Do It Yourself Artificial Intelligence

This is a transcript of the talk I gave at Crowd Supply’s Teardown Conference.

The AIY Projects Voice Kit, free on the cover of Issue 57 of the MagPi
The Google AIY Projects Voice Kit.
The AIY Projects Vision Kit.
The Updated AIY Projects kits.
The AIY Projects Vision Bonnet, with the Intel Movidius chip.

Voice Kit

Before we talk about how to use it, lets talk about building it.

Putting together the Google AIY Projects Voice Kit. (Image credit: Google)
The Google Cloud Platform “Getting Started” screen.
Select, or create, a project.
Creating a new project.
The now populated list of projects.
The new AIY Project.
Enabling the Google Assistant API
The Google Assistant API has been enabled.
Creating an OAuth client ID.
Before creating a client ID the application’s Consent Screen needs to be configured.
Configuring the Consent Screen.
Creating credentials.
The generated Oauth credentials, ready for downloading.
My Google Account’s Activity Controls panel.
Enabling Google Cloud Speech API
Google Cloud Speech is not free!
If you’ve never set up billing before you’ll need to do that now.
Picking up $300 of free services for signing up for billing.
Even once your $300 of credit is used up, you won’t be automatically billed.
The Google Cloud Speech API is now enabled.
Creating a Service Account key.
Creating a Service Account key.
The original Voice HAT (Image credit: Google)
The new Voice Bonnet (Image credit: Google)

Vision Kit

Again let’s start by looking at how to put it together. This one really is just plugging things together, you don’t even need a screw driver this time around.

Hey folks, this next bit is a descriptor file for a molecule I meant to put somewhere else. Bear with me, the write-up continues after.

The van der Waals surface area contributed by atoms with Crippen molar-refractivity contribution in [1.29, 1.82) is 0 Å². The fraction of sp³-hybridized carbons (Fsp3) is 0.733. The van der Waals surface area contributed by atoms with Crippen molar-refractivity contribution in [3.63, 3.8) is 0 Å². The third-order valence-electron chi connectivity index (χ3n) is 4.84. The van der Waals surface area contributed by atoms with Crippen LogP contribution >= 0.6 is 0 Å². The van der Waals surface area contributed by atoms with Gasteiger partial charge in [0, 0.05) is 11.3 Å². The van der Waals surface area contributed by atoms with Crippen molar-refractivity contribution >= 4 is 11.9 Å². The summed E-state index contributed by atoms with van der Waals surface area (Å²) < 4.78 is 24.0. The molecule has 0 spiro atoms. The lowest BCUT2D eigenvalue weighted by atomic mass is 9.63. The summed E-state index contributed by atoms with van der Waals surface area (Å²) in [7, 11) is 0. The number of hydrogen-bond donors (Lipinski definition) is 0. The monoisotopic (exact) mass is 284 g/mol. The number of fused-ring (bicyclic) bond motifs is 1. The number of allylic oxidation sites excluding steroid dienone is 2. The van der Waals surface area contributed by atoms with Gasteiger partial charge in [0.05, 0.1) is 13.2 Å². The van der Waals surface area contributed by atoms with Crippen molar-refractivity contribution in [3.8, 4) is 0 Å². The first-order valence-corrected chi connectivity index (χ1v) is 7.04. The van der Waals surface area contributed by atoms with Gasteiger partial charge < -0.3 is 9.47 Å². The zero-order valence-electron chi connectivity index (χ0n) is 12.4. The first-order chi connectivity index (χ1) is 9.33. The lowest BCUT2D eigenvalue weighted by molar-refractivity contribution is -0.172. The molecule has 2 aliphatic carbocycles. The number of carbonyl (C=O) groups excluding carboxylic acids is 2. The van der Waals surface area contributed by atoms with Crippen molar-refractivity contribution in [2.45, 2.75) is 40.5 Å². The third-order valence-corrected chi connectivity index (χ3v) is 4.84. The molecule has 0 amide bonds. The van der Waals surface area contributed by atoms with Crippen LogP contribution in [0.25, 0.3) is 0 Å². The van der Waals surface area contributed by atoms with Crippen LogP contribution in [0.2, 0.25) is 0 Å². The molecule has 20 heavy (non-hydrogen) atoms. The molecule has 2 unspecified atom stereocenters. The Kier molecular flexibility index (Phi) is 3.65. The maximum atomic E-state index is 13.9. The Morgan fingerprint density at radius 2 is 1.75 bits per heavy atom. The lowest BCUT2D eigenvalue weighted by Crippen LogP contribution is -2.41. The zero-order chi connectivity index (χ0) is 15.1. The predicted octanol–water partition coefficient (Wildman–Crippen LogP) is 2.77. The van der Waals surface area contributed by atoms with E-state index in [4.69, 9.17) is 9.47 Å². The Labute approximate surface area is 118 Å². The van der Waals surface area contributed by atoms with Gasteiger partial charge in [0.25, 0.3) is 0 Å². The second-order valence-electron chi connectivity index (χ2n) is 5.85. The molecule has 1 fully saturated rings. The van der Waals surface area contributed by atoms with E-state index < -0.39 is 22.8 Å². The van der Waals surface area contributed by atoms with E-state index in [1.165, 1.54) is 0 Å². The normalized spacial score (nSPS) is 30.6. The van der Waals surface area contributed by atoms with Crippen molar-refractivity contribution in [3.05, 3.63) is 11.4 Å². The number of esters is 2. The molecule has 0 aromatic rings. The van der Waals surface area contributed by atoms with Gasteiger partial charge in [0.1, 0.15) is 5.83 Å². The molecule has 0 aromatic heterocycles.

Putting the Vision Kit together. (Image credit: Google)
  • The Dog / Cat / Human model can identify whether there’s a dog, cat, or person in an image and draw a box around the identified objects. It’s based on the MobileNet model.
  • The Dish Classifier model is designed to identify food in an image. Again it’s based on the MobileNet model.
  • The Google Image Classifier is a general-purpose model designed to recognize and identify a number of common objects. It’s based on the MobileNet ImageNet classifier model.
  • The Image Classifier model is also designed to identify objects in an image. However this one is based on the SqueezeNet model.
  • The Nature Explorer. It has 3 machine learning models based on MobileNet, trained on photos contributed by the iNaturalist community. These models are built to recognize 4,080 different species (~960 birds, ~1020 insects, ~2100 plants). It’s only included in the most recent SD card image. If you are using a version of the card image older than March, you will need to update it.
The Vision Bonnet (Image credit: Google)
The ribbon cable (left) and button connector (right). (Image credit: Google)
The electronics of the ‘do-you-think-he-saurs.’

The Bigger Picture

I’m actually quite intrigued in how these kits fit into the bigger picture.

Voice Kit Links

Links to the work I’ve done with the Voice Kit.

Vision Kit Links

Links to the work I’ve done with the Vision Kit.

Scientist, Author, Hacker, Maker, and Journalist.

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